Bahamas Prime Minister Hubert Minnis says at least five people have died in the Abaco Islands, where Hurricane Dorian made landfall Sunday as "the strongest hurricane in modern records" to hit the archipelago.

Minnis described the hurricane as a "historic tragedy" that's brought "unprecedented and expensive" devastation to Abaco.

Updated at 3:18 p.m. ET

Georgia Republican Johnny Isakson announced Wednesday that he will be resigning from his Senate seat at the end of the year. Isakson has been battling Parkinson's disease and cited health problems for why he's stepping aside with three years left in his current term.

In a tweet on Wednesday, the senator said it has been "the honor of a lifetime" to serve the residents of Georgia.

Updated at 2:15 p.m. ET

With their hopes fading that lawmakers in Washington will pass new gun safety measures, young activists from March for Our Lives have their own plans on how to stem gun violence.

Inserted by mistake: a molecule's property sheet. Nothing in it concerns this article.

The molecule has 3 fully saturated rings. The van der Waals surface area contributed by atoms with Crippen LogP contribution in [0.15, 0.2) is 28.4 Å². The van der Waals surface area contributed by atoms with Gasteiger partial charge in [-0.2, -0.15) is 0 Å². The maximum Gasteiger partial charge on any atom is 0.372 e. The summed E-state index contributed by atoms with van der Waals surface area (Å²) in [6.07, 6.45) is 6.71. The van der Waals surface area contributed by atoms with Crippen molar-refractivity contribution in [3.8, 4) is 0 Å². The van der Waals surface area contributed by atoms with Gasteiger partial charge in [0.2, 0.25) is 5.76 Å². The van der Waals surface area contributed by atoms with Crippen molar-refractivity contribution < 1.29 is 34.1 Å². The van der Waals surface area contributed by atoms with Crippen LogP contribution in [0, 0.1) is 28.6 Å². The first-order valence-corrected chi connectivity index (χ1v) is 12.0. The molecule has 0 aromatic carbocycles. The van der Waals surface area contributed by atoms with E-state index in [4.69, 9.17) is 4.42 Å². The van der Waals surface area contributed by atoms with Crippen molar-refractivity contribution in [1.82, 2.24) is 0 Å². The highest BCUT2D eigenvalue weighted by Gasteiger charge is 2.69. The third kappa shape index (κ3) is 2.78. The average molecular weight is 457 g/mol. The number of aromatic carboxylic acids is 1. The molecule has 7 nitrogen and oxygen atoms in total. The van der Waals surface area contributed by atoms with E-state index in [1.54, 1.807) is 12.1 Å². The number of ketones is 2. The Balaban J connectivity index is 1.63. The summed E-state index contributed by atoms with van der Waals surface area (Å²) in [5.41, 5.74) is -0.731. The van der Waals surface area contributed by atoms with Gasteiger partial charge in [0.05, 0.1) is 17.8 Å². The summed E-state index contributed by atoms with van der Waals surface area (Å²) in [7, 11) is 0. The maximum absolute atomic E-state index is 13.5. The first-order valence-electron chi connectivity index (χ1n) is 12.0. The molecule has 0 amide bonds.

Jury selection is underway in the manslaughter trial involving a white Florida man who shot and killed an unarmed black man last year during a dispute over a handicapped-accessible parking space.

The incident involving Michael Drejka took place outside Circle A Food Store, a convenience store in the city of Clearwater and was captured by surveillance footage. It also reignited a national debate over Florida's controversial "stand your ground" self-defense law.

Drejka is on trial for the killing of Markeis McGlockton.

Updated at 9:13 p.m. ET

When Sgt. Alan Van't Land of the Colorado Springs Police Department approaches two young black men in the 2100 block of Preuss Road in Colorado Springs, he tells them he is responding to a call about a possible assault.

He says the men match suspect descriptions and he has been informed one of them may have a gun.

Volunteer sanitation crews from Florida and New York descended on Baltimore on Thursday to help remove trash and other debris from a city that President Trump has referred to as an "infested mess" and a place that "no human being would want to live."